Institute For Middle East Studies
Encounter: Engaging Narratives from the Other Side focuses on the construction of war narratives, and how this process enables veterans to both process and communicate their own experiences of war. These narratives also give us unique opportunities to engage with those on the “other side,” and see the war from their perspectives. This is a half-day event, featuring a morning panel discussion with two GWU professors, followed by a lunch keynote by author Matt Gallagher. The event is specifically intended for student veterans, though all are welcome to attend.
10:00 – 10:30 – Coffee and pastries
10:30 – 11:45 am – Panel Discussion: Writing War
George Washington University Professors Dina Rizk Khoury and Derek Malone-France will lead a discussion of war narratives and the process of writing about war, from both American and Iraqi perspectives. This will be a multidimensional discussion, approaching the writing of war narratives from a broad array of perspectives, including personal experience. Professor Malone-France will place current veterans’ writings within a cultural and historical context. He will also speak about his time leading a writing circle for veterans, working with them to help them tell their stories through writing. Professor Khoury will discuss the ways that American veteran writers and Iraqi novelists write about the 2003 war, focusing on the themes and elements that both distinguish and unite these narratives.
Derek Malone-France is an Associate Professor in GWU’s Department of Religion, as well as an Associate Professor of Philosophy, and of Writing. He currently also serves as Executive Director of GW’s nationally recognized University Writing Program and as Founding Co-Director of GW’s French Embassy Center of Excellence.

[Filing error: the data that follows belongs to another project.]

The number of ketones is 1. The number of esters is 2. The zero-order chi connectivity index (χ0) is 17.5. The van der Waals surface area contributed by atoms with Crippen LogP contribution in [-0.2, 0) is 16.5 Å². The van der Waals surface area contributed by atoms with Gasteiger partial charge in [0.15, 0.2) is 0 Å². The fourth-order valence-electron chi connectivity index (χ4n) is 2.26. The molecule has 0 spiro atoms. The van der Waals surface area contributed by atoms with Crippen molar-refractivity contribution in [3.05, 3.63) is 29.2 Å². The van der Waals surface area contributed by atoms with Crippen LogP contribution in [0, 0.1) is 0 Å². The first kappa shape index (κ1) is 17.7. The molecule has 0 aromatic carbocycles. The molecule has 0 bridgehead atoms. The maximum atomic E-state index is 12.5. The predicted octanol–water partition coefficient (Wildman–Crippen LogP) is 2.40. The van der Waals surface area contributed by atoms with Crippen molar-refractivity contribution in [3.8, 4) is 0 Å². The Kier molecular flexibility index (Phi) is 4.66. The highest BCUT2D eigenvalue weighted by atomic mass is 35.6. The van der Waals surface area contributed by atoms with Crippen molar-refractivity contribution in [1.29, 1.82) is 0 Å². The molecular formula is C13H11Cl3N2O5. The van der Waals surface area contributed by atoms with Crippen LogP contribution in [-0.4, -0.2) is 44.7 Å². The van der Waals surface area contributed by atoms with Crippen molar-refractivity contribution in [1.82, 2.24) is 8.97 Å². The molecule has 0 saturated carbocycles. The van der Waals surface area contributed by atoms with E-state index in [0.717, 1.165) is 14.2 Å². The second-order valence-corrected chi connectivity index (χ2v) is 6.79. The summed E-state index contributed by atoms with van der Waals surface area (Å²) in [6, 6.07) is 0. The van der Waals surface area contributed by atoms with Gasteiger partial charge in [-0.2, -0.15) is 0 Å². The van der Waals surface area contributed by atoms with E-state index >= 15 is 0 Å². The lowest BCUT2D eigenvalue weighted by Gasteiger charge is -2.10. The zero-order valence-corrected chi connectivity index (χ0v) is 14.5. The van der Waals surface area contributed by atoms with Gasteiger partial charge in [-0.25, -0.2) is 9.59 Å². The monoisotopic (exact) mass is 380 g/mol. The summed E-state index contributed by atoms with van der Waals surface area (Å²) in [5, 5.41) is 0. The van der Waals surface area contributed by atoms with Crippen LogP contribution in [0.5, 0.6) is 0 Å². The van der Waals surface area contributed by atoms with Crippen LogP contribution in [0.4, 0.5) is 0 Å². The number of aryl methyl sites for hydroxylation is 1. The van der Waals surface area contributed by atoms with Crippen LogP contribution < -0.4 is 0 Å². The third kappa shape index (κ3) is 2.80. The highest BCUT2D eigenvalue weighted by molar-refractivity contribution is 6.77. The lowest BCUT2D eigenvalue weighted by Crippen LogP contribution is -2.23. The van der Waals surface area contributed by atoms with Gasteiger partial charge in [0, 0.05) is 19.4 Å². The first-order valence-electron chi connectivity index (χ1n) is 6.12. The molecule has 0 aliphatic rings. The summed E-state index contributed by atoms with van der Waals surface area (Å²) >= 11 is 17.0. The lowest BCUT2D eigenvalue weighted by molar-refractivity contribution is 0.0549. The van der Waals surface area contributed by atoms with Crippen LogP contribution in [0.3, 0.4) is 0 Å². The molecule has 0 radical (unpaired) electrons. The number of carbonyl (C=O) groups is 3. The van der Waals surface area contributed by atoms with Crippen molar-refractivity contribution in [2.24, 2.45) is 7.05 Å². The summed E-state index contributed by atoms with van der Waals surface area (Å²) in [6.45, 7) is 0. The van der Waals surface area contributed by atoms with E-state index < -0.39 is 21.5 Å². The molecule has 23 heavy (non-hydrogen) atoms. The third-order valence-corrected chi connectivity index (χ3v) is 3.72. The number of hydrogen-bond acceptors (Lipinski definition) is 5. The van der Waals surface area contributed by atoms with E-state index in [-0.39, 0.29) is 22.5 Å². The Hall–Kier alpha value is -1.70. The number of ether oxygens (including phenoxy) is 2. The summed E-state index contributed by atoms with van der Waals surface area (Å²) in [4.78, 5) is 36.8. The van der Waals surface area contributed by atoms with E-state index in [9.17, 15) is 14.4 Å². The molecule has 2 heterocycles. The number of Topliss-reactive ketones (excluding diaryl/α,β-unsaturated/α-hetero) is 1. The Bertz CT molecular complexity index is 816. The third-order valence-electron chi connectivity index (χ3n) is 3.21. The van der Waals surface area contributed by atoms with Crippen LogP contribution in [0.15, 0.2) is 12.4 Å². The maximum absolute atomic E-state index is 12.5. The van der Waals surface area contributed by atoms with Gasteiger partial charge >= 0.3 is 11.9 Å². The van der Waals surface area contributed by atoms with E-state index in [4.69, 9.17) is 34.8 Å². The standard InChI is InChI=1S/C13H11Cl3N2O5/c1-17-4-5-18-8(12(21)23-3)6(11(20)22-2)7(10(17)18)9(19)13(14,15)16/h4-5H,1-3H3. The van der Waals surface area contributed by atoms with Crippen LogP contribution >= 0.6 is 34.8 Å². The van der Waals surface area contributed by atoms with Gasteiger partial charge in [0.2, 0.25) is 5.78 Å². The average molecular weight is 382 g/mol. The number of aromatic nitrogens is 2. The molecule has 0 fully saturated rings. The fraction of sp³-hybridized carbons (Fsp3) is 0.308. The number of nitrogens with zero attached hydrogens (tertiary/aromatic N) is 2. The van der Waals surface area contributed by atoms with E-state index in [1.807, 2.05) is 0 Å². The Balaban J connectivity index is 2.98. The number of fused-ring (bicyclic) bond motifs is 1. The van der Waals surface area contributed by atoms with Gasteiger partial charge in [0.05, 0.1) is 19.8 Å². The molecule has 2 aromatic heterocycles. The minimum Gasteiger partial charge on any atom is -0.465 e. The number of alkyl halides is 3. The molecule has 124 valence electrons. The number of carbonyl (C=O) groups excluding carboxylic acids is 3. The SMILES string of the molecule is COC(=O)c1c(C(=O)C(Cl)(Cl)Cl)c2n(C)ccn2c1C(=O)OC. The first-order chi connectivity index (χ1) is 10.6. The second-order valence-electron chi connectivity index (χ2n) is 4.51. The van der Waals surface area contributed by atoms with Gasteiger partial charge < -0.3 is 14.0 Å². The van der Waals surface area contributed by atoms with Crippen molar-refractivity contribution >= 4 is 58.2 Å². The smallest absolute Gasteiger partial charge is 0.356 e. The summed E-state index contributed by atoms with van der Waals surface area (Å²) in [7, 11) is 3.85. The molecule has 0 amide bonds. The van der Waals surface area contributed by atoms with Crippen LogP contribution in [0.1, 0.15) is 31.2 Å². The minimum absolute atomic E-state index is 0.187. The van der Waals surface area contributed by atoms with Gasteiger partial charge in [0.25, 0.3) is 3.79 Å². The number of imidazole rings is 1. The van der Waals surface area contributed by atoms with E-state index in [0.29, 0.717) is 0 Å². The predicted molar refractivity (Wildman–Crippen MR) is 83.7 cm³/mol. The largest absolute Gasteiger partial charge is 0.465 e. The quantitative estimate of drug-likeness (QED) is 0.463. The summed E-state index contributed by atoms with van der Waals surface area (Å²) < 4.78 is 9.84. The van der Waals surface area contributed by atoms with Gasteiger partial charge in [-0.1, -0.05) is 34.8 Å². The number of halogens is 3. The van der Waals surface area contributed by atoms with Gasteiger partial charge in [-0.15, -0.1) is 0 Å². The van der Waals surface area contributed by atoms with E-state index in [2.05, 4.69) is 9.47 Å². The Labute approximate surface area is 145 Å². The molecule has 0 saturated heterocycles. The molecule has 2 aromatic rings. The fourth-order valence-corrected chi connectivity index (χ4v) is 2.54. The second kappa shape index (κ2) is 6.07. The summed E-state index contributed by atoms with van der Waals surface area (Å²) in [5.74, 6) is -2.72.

Dina Rizk Khoury is a Professor of History and International Affairs at GWU. Her research and writing spans the early modern and modern history of the Middle East. Professor Khoury new book, Iraq in Wartime: Soldiering, Martyrdom and Remembrance draws on government documents and interviews to argue that war was a form of everyday bureaucratic governance that transformed the manner in which Iraqis made claims to citizenship and expressed notions of selfhood.
11:45 – Break
12:00 – Keynote Lunch with Matt Gallagher
Matt Gallagher is the author of the novel Youngblood, published in February 2016 by Atria/Simon & Schuster. Reviewing for The New York Times, Michiko Kakutani wrote of Youngblood, "On one level, the novel is a parable - with overtones of Graham Greene's The Quiet American - about the United States and Iraq and the still unfurling consequences of the war ... Mr. Gallagher has a keen reportorial eye, a distinctive voice and an instinctive sympathy for the people he is writing about ... [This] is an urgent and deeply moving novel." Youngblood has also received positive reviews or been featured in The Washington Post, Esquire, The Wall Street Journal and Vogue. A former U.S. Army captain, Matt's work has appeared in The New York Times, The Atlantic, The Paris Review Daily and Playboy, among other places. He's also the author of the Iraq memoir Kaboom and coeditor of, and contributor to, the short fiction collection Fire & Forget: Short Stories from the Long War. In 2015, Gallagher was featured in Vanity Fair as one of the voices of a new generation of American war literature. Among other media, he's appeared on CBS News Sunday Morning and NPR's The Diane Rehm Show. A graduate of Wake Forest University, Matt also holds an MFA in fiction from Columbia University. He lives with his wife in Brooklyn and works as a writing instructor at Words After War, a literary nonprofit devoted to bringing veterans and civilians together to study conflict literature.